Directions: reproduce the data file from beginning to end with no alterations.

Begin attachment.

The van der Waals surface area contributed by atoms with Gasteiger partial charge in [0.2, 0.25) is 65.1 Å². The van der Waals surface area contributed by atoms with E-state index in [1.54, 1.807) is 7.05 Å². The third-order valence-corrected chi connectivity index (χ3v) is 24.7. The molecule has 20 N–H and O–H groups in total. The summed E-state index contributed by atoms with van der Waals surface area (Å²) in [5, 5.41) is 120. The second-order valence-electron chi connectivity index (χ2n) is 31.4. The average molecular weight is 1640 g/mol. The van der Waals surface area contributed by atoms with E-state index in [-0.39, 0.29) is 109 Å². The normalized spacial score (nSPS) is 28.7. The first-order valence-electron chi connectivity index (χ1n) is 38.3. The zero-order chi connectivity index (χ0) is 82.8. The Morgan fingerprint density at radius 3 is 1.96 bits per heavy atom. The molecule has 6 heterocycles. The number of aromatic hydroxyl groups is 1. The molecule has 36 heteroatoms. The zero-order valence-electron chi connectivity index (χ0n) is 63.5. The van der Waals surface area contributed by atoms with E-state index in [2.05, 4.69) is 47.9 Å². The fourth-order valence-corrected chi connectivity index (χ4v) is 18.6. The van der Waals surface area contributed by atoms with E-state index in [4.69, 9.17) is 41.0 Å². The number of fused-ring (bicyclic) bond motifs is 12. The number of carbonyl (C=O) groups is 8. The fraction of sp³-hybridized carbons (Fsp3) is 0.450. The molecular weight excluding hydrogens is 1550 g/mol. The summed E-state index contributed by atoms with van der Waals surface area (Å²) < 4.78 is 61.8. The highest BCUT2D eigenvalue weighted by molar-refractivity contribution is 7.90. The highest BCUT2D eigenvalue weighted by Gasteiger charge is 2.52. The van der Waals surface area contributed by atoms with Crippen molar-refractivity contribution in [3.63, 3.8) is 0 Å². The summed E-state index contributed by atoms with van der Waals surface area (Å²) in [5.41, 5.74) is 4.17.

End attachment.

The van der Waals surface area contributed by atoms with Gasteiger partial charge in [0.2, 0.25) is 65.1 Å². The van der Waals surface area contributed by atoms with E-state index in [1.54, 1.807) is 7.05 Å². The third-order valence-corrected chi connectivity index (χ3v) is 24.7. The molecule has 20 N–H and O–H groups in total. The summed E-state index contributed by atoms with van der Waals surface area (Å²) in [5, 5.41) is 120. The second-order valence-electron chi connectivity index (χ2n) is 31.4. The average molecular weight is 1640 g/mol. The van der Waals surface area contributed by atoms with E-state index in [-0.39, 0.29) is 109 Å². The normalized spacial score (nSPS) is 28.7. The first-order valence-electron chi connectivity index (χ1n) is 38.3. The zero-order chi connectivity index (χ0) is 82.8. The Morgan fingerprint density at radius 3 is 1.96 bits per heavy atom. The molecule has 6 heterocycles. The number of aromatic hydroxyl groups is 1. The molecule has 36 heteroatoms. The zero-order valence-electron chi connectivity index (χ0n) is 63.5. The van der Waals surface area contributed by atoms with E-state index in [2.05, 4.69) is 47.9 Å². The fourth-order valence-corrected chi connectivity index (χ4v) is 18.6. The van der Waals surface area contributed by atoms with E-state index in [4.69, 9.17) is 41.0 Å². The number of fused-ring (bicyclic) bond motifs is 12. The number of carbonyl (C=O) groups is 8. The fraction of sp³-hybridized carbons (Fsp3) is 0.450. The molecular weight excluding hydrogens is 1550 g/mol. The summed E-state index contributed by atoms with van der Waals surface area (Å²) < 4.78 is 61.8. The highest BCUT2D eigenvalue weighted by molar-refractivity contribution is 7.90. The highest BCUT2D eigenvalue weighted by Gasteiger charge is 2.52. The van der Waals surface area contributed by atoms with Crippen molar-refractivity contribution in [3.63, 3.8) is 0 Å². The summed E-state index contributed by atoms with van der Waals surface area (Å²) in [5.41, 5.74) is 4.17.